View of Southsea Common, c. 1850s, by Thomas Hosmer Shepherd. Oil on canvas. H 30.3 x W 91.3 cm. Collection: Portsmouth Museum and Visitor Services. Accession number 1977/275. Acquisition method: purchased from the Rutland Gallery with the assistance of the Victoria and Albert Museum Purchase Grant Fund, 1977. Kindly made available via Art UK on the Creative Commons Attribution-NonCommercial licence (CC BY-NC). [Click on the images to enlarge them.] Text and formatting by Jacqueline Banerjee.
Cloer view of the central part of the painting.
Southsea, Hampshire, was now becoming a residential suburb of Portsmouth — early on in the nineteenth century, the Dickens family had lived there for a while. Shepherd catches the bustle and variety of the common, which runs parallel to the shore, in this long panoramic view. It was also fast becoming a fashionable seaside resort, and gathered several more literary associations: in the 1870s, young Rudyard Kipling and his sister boarded there; in 1882, young Arthur Conan Doyle set up a medical practice there; in the early 80s too, H. G. Wells was apprenticed to a Southsea drapers. In the mid-1880s, it would be laid out as a pleasure ground, as another attraction of what was now a very popular resort.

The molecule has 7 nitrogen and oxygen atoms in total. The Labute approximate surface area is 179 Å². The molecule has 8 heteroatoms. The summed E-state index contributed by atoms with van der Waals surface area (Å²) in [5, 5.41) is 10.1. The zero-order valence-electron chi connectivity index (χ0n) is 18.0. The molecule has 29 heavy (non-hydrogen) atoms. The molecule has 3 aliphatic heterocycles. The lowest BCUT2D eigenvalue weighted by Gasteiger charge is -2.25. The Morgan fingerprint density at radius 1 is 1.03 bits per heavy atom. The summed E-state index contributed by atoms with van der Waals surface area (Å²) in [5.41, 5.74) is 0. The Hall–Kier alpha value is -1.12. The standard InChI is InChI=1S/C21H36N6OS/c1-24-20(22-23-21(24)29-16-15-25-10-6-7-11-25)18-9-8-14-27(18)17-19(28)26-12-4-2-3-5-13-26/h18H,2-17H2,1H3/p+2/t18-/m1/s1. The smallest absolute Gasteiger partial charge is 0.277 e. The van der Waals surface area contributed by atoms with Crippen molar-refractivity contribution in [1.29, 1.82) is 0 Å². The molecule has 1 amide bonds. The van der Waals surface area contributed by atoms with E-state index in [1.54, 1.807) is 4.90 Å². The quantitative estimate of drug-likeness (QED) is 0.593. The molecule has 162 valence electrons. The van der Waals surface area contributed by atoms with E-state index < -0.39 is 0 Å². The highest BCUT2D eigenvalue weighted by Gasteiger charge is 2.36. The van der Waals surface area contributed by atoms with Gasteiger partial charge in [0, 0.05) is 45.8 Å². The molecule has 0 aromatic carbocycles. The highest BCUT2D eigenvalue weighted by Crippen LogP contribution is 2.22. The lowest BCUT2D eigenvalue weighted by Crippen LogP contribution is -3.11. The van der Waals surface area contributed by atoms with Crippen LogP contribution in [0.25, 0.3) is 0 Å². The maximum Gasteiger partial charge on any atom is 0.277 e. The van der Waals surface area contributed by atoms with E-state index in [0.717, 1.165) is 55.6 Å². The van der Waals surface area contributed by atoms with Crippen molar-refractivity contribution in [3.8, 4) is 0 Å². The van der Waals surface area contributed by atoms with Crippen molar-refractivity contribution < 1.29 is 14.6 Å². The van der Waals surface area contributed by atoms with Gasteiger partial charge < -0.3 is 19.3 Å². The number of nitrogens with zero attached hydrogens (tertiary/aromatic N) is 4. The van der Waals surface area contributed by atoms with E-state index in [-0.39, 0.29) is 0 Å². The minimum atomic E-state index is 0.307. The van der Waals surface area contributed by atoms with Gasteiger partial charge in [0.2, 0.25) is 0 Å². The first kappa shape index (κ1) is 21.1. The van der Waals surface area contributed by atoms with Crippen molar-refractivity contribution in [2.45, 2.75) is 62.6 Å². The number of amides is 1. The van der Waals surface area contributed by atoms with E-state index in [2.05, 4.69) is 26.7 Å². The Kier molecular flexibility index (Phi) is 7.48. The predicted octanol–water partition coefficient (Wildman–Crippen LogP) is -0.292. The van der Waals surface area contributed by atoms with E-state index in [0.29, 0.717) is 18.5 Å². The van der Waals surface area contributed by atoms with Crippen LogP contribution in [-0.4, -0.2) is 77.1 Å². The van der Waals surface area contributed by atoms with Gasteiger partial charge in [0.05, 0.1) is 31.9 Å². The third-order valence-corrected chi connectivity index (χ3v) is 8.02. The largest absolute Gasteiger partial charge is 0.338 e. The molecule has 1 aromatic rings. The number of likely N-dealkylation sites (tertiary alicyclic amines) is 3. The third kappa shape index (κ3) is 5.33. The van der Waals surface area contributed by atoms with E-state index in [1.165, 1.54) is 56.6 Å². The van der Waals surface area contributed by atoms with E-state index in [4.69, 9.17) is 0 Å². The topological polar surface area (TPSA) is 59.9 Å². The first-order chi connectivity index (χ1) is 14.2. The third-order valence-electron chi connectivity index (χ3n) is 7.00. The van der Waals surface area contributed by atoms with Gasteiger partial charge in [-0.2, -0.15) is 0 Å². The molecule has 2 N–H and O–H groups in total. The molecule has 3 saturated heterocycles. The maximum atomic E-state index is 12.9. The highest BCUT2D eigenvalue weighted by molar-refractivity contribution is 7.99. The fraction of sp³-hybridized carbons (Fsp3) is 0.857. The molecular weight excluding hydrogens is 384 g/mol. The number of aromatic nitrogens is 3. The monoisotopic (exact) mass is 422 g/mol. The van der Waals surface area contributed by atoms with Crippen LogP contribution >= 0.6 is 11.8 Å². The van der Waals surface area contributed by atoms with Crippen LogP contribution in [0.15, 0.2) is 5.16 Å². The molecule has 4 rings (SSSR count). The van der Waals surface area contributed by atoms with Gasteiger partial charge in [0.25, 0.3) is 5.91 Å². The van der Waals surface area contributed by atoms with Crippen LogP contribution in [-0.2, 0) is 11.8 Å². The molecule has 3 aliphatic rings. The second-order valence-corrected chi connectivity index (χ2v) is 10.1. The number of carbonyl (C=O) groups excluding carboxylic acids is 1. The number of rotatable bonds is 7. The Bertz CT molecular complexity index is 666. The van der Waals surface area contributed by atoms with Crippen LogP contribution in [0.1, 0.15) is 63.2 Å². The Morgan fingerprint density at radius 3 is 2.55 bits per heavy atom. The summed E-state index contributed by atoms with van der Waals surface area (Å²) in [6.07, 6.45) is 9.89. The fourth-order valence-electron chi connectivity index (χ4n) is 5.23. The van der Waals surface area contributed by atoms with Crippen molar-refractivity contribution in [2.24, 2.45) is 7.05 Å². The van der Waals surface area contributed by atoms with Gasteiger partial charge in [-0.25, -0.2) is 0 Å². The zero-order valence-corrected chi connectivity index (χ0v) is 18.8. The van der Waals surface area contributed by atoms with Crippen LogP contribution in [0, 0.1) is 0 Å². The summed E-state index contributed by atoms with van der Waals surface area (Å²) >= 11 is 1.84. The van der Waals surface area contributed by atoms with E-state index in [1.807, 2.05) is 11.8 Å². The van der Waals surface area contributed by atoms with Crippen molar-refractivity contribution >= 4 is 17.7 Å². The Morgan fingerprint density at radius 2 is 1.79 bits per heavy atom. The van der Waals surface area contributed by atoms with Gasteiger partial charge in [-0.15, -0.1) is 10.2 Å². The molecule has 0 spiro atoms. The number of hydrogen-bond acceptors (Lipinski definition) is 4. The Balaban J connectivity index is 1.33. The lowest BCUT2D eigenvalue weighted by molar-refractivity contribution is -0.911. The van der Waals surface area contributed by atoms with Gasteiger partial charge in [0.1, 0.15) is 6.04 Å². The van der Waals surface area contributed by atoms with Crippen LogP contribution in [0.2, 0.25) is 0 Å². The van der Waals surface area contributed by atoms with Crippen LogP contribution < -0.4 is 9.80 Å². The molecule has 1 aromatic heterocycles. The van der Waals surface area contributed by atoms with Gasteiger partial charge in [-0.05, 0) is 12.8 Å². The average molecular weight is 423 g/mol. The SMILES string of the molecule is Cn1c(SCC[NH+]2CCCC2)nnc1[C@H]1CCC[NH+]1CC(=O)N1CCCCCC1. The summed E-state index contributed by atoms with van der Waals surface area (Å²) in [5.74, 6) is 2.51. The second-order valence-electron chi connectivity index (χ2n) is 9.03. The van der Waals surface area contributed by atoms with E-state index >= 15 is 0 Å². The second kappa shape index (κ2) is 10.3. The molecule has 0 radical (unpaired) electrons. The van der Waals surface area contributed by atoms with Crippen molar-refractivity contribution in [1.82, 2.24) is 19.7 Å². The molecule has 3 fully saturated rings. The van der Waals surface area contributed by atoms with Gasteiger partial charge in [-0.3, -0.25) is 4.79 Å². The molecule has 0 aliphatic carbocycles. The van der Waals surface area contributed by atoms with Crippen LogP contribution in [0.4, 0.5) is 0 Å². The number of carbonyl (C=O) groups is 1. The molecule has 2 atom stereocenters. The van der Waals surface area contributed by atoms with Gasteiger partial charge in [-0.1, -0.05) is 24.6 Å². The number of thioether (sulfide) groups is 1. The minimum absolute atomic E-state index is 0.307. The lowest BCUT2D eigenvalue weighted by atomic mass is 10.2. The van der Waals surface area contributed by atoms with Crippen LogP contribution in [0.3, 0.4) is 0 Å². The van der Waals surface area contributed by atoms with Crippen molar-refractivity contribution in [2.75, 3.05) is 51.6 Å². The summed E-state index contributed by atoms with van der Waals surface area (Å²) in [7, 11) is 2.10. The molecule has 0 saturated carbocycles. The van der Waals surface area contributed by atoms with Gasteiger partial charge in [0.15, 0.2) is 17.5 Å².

Southsea beach, England. Source: Library of Congress, Washington, reproduction Number: LC-DIG-ppmsc-08865.
- Seaside and Other Resorts
- The Seaside in the Victorian Literary Imagination
- The Development of Leisure in Britain after 1850
Southsea Common. Historic England. Web. 20 November 2021.
Created 20 November 2020